Micro RFID Helping Scientists Understand Ant Decision-Making
Just as enterprises are leveraging RFID and asset intelligence technology to harness the power of data to drive better decisions about physical assets, inventory and processes, scientists are also utilising micro RFID systems to study the decision-making behaviour of insects.
We’ve written previously about studies involving micro RFID systems designed to monitor bee behaviour at Kew Gardens in London and here in Australia at the CSIRO. But these are not the only application of their kind. A group of researchers at the University of Bristol employed RFID to study a species of common ant, to understand how they – as an example of animals with simple brains and limited information to make complex decisions – decide as a colony where to nest.
One of the key challenges with the study of insect behaviour is the collection of high-quality datasets as these tiny creatures move through space and time. Many studies require long term, detailed observations, and having people monitor them visually can be inefficient and impractical. This issue is further complicated because they are dealing with large colonies of tiny insects at a time, making it difficult to track and distinguish between individuals.
However, innovation in the miniaturisation of tracking devices combined with data management software that manages item unique identification (Relegen’s assetDNA platform has this capability also), can help scientists to collect accurate and complete datasets on a much wider and more granular level than ever before – while also reducing the time, effort and cost associated with manual data collection.
Tagging And Tracking The Ants
In the University of Bristol’s experiment, 9 colonies of a particular ant type were collected from the Dorset coast, in the south of England, and housed in artificial nests. Ants were first anesthetised, then tagged with a tiny RFID (called the p-Chip developed by PharmaSeq) measuring only 500 x 500 x 100 μm and 82 μg. This allowed an ant, even one as small as 2mm in length, to be tagged without interference of its function or inflicting physical harm. Then, when an ant passed by a reader, the tag was activated and its ID read. The RFID readers stationed at the artificial nests detected ants entering and leaving the nests (86% tag read rate) and handheld RFID readers were used to read the tags on tandem-running ants (100% tag read rate) as they crossed various points.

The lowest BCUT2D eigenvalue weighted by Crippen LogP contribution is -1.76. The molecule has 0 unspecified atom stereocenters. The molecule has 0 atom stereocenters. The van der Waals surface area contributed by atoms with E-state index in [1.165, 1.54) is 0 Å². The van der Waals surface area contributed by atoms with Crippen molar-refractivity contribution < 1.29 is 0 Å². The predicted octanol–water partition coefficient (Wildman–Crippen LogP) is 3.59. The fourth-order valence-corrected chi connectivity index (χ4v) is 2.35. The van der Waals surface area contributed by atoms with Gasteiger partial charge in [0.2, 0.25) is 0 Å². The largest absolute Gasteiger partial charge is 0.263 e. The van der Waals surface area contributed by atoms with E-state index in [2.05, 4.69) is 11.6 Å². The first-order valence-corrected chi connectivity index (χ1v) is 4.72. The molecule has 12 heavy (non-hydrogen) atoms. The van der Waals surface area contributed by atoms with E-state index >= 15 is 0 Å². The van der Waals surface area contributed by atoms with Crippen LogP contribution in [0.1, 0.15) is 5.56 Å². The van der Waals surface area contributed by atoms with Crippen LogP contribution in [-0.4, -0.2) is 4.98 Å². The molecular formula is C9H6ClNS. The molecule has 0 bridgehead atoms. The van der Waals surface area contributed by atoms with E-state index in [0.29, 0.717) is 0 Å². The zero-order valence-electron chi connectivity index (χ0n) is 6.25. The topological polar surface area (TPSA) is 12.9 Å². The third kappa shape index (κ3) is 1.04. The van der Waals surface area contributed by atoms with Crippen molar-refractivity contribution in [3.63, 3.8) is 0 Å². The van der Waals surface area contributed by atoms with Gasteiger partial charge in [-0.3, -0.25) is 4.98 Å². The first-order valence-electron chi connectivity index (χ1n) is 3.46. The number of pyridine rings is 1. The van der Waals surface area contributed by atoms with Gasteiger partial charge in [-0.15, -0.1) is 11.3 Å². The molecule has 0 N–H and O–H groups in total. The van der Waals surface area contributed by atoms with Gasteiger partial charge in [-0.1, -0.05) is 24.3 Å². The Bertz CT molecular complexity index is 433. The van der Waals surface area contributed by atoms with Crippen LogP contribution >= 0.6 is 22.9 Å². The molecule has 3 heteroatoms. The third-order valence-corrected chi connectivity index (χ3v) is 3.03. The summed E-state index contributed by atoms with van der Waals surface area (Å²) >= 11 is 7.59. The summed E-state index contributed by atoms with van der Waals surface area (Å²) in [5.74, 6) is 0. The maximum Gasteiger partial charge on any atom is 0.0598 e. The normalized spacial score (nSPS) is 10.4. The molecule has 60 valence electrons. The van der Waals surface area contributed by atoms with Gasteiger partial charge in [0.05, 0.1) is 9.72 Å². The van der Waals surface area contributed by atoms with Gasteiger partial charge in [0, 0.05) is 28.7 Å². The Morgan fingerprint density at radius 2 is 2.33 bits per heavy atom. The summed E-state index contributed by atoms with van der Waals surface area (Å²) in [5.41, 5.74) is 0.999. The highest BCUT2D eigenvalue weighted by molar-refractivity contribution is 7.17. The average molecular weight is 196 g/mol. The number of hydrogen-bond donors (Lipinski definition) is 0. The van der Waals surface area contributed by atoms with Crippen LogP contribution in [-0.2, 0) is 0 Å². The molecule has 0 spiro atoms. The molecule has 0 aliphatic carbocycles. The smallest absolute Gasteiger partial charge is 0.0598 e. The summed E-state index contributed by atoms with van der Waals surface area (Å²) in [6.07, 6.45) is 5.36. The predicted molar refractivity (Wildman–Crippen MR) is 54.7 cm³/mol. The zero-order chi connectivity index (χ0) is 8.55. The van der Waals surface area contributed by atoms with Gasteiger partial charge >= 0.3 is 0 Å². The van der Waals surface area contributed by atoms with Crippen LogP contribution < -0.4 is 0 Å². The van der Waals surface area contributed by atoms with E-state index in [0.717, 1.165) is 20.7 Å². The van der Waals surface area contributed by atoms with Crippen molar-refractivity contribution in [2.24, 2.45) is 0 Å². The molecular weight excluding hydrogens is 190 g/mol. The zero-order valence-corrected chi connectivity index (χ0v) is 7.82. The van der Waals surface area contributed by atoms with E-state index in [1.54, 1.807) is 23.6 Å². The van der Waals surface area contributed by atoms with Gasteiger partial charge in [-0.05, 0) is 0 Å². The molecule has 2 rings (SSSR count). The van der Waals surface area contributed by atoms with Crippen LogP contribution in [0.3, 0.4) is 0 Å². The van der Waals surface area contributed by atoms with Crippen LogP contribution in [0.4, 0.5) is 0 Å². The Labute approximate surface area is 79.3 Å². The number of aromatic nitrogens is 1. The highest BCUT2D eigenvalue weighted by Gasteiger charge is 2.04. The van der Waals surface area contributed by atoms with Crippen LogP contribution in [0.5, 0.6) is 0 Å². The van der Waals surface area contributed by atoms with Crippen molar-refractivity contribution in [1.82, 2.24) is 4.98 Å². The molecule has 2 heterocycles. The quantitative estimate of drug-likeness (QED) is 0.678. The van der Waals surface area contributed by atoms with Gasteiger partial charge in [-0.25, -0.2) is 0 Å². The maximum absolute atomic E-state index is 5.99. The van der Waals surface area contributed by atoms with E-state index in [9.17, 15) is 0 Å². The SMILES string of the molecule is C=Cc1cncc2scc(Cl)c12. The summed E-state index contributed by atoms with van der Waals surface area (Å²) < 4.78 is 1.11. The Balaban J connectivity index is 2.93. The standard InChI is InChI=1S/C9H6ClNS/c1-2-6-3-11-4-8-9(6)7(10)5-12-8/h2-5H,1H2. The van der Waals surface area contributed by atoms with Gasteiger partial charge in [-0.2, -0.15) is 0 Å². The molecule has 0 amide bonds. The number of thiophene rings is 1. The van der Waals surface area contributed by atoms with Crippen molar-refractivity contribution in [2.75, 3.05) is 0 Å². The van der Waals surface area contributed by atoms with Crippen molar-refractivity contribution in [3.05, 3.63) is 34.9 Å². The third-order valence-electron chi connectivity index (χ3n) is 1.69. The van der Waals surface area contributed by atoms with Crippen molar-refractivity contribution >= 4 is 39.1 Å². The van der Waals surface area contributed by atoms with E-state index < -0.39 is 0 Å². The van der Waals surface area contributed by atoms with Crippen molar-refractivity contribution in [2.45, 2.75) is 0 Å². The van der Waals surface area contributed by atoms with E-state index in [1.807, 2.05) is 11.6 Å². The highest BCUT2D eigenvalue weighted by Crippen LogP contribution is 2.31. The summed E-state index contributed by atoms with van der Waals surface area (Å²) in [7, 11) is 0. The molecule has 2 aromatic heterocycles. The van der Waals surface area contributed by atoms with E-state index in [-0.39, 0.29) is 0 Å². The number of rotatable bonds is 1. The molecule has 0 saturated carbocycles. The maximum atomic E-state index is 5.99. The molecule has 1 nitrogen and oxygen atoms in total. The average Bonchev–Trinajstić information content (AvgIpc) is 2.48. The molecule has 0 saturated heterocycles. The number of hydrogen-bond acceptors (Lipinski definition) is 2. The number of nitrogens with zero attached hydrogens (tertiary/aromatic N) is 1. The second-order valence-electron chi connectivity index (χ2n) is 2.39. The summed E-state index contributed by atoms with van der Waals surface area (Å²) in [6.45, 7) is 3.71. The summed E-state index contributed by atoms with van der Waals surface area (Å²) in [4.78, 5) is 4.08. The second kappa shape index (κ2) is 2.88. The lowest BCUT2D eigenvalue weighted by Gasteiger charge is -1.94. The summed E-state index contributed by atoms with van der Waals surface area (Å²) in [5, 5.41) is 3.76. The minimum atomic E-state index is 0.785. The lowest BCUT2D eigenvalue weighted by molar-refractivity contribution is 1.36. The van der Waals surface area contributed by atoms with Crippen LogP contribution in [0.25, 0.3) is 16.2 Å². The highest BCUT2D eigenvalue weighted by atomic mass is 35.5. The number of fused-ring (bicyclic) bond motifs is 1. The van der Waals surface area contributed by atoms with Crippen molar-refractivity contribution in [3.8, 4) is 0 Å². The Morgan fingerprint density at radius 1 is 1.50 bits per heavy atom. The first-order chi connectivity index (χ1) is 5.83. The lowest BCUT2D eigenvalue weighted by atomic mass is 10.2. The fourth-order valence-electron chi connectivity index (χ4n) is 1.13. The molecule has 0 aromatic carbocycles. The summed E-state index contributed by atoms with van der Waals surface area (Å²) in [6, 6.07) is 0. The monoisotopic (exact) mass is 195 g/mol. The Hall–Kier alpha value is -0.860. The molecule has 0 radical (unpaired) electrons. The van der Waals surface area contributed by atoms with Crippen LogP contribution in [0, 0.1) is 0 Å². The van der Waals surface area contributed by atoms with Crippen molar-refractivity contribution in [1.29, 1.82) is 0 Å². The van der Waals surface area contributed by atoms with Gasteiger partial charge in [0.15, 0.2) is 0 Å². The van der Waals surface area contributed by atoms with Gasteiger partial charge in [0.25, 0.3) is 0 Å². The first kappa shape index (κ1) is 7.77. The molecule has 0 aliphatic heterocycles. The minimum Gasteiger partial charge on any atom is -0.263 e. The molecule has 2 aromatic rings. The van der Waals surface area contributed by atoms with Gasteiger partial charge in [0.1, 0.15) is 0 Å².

Taking The Hassle Out Of Moving
One of the key findings from the experiment was that ant colonies showed sophisticated nest-site decision-making abilities in that they were able to select a superior site – even when it was further away than the alternative. Furthermore, the best nest was chosen with only a few individual ants making direct comparisons between the nest-sites. This is quite distinct from us humans who typically need to compare all available real-estate options before making a decision about a new home.
Dr Elva Robinson, who headed up the study said: “Each ant appeared to have its own ‘threshold of acceptability’ against which to judge a nest individually. Ants finding the poor nest were likely to switch and find the good nest, whereas ants finding the good nest were more likely to stay committed to that nest. When ants switched quickly between the two nests, the colonies ended up in the good nest. Individual ants did not need to comparatively evaluate both nests in order for the entire colony to make the correct decision.”
RFID Benefits For Scientific Research
The primary benefit of miniaturised RFID systems for scientists is the exceptionally small size and weight of the RFID tag. Each tag must also carry a unique ID that cannot be duplicated or replicated. These systems can eliminate the need to visually monitor ant behaviour and remain operational 24/7. The systems also improve data quality by reducing the potential for data entry errors and enable both individual and group activity within a colony to be studied. This set-up can also be deployed to study other insects, including bees, fleas, spiders, and fruit flies, as well as in small animals, such as mice and even fish.
If this story has piqued your interest, there’s a video about a similar study involving ants and RFID that you can watch on the Nat Geo WILD YouTube channel. In the meantime, if your organisation or research project has a requirement for miniaturised RFID tracking technology, feel free to reach out to Relegen via firstname.lastname@example.org or +61(0)2 9998 9000.